Ok – your first question is “What the hell is an Electric IMP?” My lazy answer is - check out their web site for the best answer: http://electricimp.com.
But in a nut shell, it’s a small little electronics module with the primary focus of connecting to the internet and controlling hardware. This hardware can be something as simple as a relay to control a light or as complicated as a sensor that uses I2C, SPI or serial communications (UART). You have six I/O lines that can be configured for your needs, so you aren’t going to control a small factory with only one of these, but configure a 100 or so of these and it might get interesting. At this point, this “tech” is in a very early stage, the concept is very cool, but I don’t think I’d propose doing anything commercial or for a client, well at least just yet.
And here it is in it’s home in an SD socket that’s part of the Breakout Board for the IMP. A couple of things to note on this. First, this is not just socket for an SD card it has a specific pin out for the IMP. I’m really not sure why the IMP is in this form factor, probably just to have a nice little carrying case. Second, although it connected with a USB cable this is only there to provide power. The data lines are not used. Third, those little white headers did not come with the break out board, I soldered these on there. It really is a very basic soldering activity, so don’t let that scare you. To use the power from USB, simply place a jumper on, or just hardware the two pins as shown on the board below.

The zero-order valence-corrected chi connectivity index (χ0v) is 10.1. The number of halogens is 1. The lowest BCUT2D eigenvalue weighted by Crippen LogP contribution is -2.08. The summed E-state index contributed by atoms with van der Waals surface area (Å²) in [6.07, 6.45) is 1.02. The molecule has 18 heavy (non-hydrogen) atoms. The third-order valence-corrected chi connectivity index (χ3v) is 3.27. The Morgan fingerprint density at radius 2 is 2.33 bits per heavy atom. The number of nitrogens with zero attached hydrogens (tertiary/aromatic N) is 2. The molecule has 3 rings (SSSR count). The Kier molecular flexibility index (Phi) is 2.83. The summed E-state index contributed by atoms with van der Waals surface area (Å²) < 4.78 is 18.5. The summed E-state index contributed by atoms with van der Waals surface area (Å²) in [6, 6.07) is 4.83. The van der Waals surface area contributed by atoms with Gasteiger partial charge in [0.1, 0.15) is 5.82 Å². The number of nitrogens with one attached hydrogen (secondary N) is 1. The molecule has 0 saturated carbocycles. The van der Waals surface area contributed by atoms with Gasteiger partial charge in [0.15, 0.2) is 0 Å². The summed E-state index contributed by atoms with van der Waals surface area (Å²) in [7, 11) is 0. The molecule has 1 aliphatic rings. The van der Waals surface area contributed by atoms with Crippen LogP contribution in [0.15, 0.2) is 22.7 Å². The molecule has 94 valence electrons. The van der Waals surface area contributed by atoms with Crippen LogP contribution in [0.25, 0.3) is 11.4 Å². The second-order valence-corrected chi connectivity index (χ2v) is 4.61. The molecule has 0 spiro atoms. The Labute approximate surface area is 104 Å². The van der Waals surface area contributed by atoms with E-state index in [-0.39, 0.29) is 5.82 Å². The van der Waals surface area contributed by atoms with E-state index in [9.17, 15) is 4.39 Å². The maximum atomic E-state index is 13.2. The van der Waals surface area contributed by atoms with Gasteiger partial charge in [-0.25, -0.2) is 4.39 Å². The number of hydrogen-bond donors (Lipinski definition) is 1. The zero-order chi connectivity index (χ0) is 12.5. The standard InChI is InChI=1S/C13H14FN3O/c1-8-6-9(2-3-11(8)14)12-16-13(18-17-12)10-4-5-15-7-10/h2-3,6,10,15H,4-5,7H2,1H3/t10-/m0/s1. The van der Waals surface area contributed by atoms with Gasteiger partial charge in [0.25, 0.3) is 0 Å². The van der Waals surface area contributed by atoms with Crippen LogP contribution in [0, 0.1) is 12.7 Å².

In my picture above, you can see the green glow of some internal LED’s. This is because I’ve already registered my IMP with Electric IMP’s server. Everything you do with this IMP goes through their server. Ok, you are probably now thinking what I was/still am thinking….”hmmm…actually I don’t know what to think about that…and…I’m still at the jury is still out point on this having long term legs…but it is sooooo cool, I’m going to give it the benefit of the doubt”.
Ok back to the content, my IMP is green, if you plug a new one in, yours won’t be. To get your IMP green, and thus have it registered so you can use it with the Electric IMP server, you need to signup for an account at http://electricimp.com, download an iPhone or Android (what no Windows Phone?!??) app. Then, do something that I think is very cool, turn the lights down in your room, no seriously do this it works better in a darker room, run the app, follow the instructions and hold the screen of your non-Windows Phone device, next to the front edge of your IMP as pictured below and press the “Send BlinkUp” button on your “other type of phone”.
When you do this, you’ll see the screen flash black and white, white and black, really fast. Hmmm…reminds me of one of my favorite books Snow Crash.
After a little while, your IMP will also be green, just like mine.
So, next you’ll go to their web site with Chrome (another editorial note, they don’t support IE, but they say they are “working on it”, yyyyyeeeaaaahhh, I’m sure that’s towards the top of their priority list) and if you click on the “impees” you’ll see that your Imp has been registered.